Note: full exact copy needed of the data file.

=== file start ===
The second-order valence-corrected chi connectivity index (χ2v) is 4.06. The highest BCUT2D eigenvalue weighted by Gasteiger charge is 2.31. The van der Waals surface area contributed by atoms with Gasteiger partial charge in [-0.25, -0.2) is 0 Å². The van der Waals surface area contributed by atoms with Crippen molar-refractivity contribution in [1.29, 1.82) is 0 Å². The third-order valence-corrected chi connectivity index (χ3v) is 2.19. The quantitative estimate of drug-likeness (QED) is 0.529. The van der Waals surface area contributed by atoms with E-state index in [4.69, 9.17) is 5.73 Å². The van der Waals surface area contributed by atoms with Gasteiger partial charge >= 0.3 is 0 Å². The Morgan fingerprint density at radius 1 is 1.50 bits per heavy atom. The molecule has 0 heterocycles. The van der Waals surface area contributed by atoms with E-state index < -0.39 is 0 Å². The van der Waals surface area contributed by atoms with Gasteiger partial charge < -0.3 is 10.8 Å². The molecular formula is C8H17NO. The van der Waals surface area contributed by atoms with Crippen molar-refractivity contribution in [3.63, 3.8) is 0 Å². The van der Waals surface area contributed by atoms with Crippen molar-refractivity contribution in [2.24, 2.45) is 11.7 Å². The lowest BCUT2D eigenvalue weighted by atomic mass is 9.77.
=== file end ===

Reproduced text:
The second-order valence-corrected chi connectivity index (χ2v) is 4.06. The highest BCUT2D eigenvalue weighted by Gasteiger charge is 2.31. The van der Waals surface area contributed by atoms with Gasteiger partial charge in [-0.25, -0.2) is 0 Å². The van der Waals surface area contributed by atoms with Crippen molar-refractivity contribution in [1.29, 1.82) is 0 Å². The third-order valence-corrected chi connectivity index (χ3v) is 2.19. The quantitative estimate of drug-likeness (QED) is 0.529. The van der Waals surface area contributed by atoms with E-state index in [4.69, 9.17) is 5.73 Å². The van der Waals surface area contributed by atoms with Gasteiger partial charge >= 0.3 is 0 Å². The Morgan fingerprint density at radius 1 is 1.50 bits per heavy atom. The molecule has 0 heterocycles. The van der Waals surface area contributed by atoms with E-state index < -0.39 is 0 Å². The van der Waals surface area contributed by atoms with Gasteiger partial charge < -0.3 is 10.8 Å². The molecular formula is C8H17NO. The van der Waals surface area contributed by atoms with Crippen molar-refractivity contribution in [3.63, 3.8) is 0 Å². The van der Waals surface area contributed by atoms with Crippen molar-refractivity contribution in [2.24, 2.45) is 11.7 Å². The lowest BCUT2D eigenvalue weighted by atomic mass is 9.77.